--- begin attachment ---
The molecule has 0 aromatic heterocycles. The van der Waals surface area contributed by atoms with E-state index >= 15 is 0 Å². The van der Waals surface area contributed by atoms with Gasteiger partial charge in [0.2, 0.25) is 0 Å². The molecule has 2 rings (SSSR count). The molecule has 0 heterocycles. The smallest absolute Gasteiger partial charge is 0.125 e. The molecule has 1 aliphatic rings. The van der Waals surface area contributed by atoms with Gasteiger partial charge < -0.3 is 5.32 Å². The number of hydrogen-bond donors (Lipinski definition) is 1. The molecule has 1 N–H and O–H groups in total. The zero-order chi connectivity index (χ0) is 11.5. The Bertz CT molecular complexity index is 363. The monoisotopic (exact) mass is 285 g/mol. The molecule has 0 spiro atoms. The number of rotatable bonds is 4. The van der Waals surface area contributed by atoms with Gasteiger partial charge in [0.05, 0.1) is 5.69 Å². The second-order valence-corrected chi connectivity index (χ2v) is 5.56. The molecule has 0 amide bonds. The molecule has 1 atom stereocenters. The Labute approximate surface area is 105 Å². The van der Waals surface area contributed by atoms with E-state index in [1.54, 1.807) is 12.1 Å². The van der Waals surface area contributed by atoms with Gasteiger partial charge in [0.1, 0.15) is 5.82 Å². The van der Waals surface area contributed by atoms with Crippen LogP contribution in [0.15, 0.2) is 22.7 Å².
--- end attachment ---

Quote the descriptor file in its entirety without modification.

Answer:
The molecule has 0 aromatic heterocycles. The van der Waals surface area contributed by atoms with E-state index >= 15 is 0 Å². The van der Waals surface area contributed by atoms with Gasteiger partial charge in [0.2, 0.25) is 0 Å². The molecule has 2 rings (SSSR count). The molecule has 0 heterocycles. The smallest absolute Gasteiger partial charge is 0.125 e. The molecule has 1 aliphatic rings. The van der Waals surface area contributed by atoms with Gasteiger partial charge < -0.3 is 5.32 Å². The number of hydrogen-bond donors (Lipinski definition) is 1. The molecule has 1 N–H and O–H groups in total. The zero-order chi connectivity index (χ0) is 11.5. The Bertz CT molecular complexity index is 363. The monoisotopic (exact) mass is 285 g/mol. The molecule has 0 spiro atoms. The number of rotatable bonds is 4. The van der Waals surface area contributed by atoms with Gasteiger partial charge in [0.05, 0.1) is 5.69 Å². The second-order valence-corrected chi connectivity index (χ2v) is 5.56. The molecule has 0 amide bonds. The molecule has 1 atom stereocenters. The Labute approximate surface area is 105 Å². The van der Waals surface area contributed by atoms with E-state index in [1.54, 1.807) is 12.1 Å². The van der Waals surface area contributed by atoms with Gasteiger partial charge in [0.1, 0.15) is 5.82 Å². The van der Waals surface area contributed by atoms with Crippen LogP contribution in [0.15, 0.2) is 22.7 Å².